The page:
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The COVID-19 vaccines are coming to Seattle — now what happens?

A COVID-19 vaccine from Pfizer is nearing FDA approval for distribution across the United States. Now what happens here?

The vaccine — especially in the earliest days of distribution — won’t bring an end to soaring daily totals of new cases, hospitalizations, and deaths and officials warn that social distancing, hand washing, and masks must remain habitual until the number of people sick with coronavirus nears zero.

In Washington, Gov. Jay Inslee and state officials have said they are preparing to receive enough vaccine to protect 200,000 people over the final weeks of 2020. Around half of that is lined up to come from Pfizer. The rest will be Moderna’s vaccine which also must still be approved by the FDA. That decision is expected by December 17th.

A third vaccine, from AstraZeneca, is reportedly easier to store and transport and could follow the others closely to speed distribution.

The vaccine candidates are reported to have greater side-effects than the typical flu shot with some people who recieve them likely to need a day or two to recover.

Washington’s adult population is more than 5 million people. Dr. Anthony Fauci of the White House’s COVID-19 task force has said the typical American can expect to get their shots in April or May. Most children won’t likely be in line for immunization until 2021 when more testing has been completed but it’s not yet clear what the FDA will recommend. This New York Times tool can give you an idea of how long your wait might be.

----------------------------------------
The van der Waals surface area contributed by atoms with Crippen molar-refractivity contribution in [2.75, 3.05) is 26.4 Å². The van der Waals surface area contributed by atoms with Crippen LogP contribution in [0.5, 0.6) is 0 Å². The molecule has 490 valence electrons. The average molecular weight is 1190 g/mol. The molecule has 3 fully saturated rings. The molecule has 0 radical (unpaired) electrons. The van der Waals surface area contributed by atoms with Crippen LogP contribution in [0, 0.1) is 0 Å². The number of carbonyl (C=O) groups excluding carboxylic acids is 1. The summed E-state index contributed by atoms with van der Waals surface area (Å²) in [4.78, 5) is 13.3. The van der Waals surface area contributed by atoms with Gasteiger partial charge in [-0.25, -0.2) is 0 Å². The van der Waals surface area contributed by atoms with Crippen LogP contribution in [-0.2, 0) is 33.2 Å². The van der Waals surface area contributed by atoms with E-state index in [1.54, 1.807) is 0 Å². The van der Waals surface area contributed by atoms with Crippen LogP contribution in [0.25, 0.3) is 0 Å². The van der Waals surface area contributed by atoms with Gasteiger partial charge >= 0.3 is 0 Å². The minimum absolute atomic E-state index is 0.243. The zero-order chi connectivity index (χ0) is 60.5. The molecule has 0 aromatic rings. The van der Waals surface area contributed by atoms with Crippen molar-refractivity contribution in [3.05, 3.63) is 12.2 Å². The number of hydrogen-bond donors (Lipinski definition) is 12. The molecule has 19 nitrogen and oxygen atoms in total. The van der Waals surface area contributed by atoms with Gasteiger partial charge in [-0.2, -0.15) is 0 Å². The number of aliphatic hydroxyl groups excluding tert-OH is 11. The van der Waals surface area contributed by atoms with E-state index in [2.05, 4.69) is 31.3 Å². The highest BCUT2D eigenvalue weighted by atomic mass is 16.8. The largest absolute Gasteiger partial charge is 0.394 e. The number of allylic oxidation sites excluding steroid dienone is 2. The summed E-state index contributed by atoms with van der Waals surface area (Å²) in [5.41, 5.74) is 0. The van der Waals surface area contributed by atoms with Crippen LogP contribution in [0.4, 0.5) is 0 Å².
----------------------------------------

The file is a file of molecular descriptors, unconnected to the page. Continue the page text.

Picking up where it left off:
Washington officials have said “regular weekly shipments” of vaccine will follow and should begin in January.

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For the first wave, federal officials say there are plans to begin distributing the vaccines 24 hours after FDA approval.

For Washington, an additional signoff will come from the Scientific Safety Review Workgroup, as part of the Western States Pact agreement forged earlier this year.

“The review by this workgroup will provide another layer of scrutiny and expert review to this process and should take about 1 to 2 days,” the state said in a statement last week on the preparations for vaccine distribution . “This will be done while the vaccine is still being processed and shipped, so it should not cause any delay in making vaccine available to people in Washington,”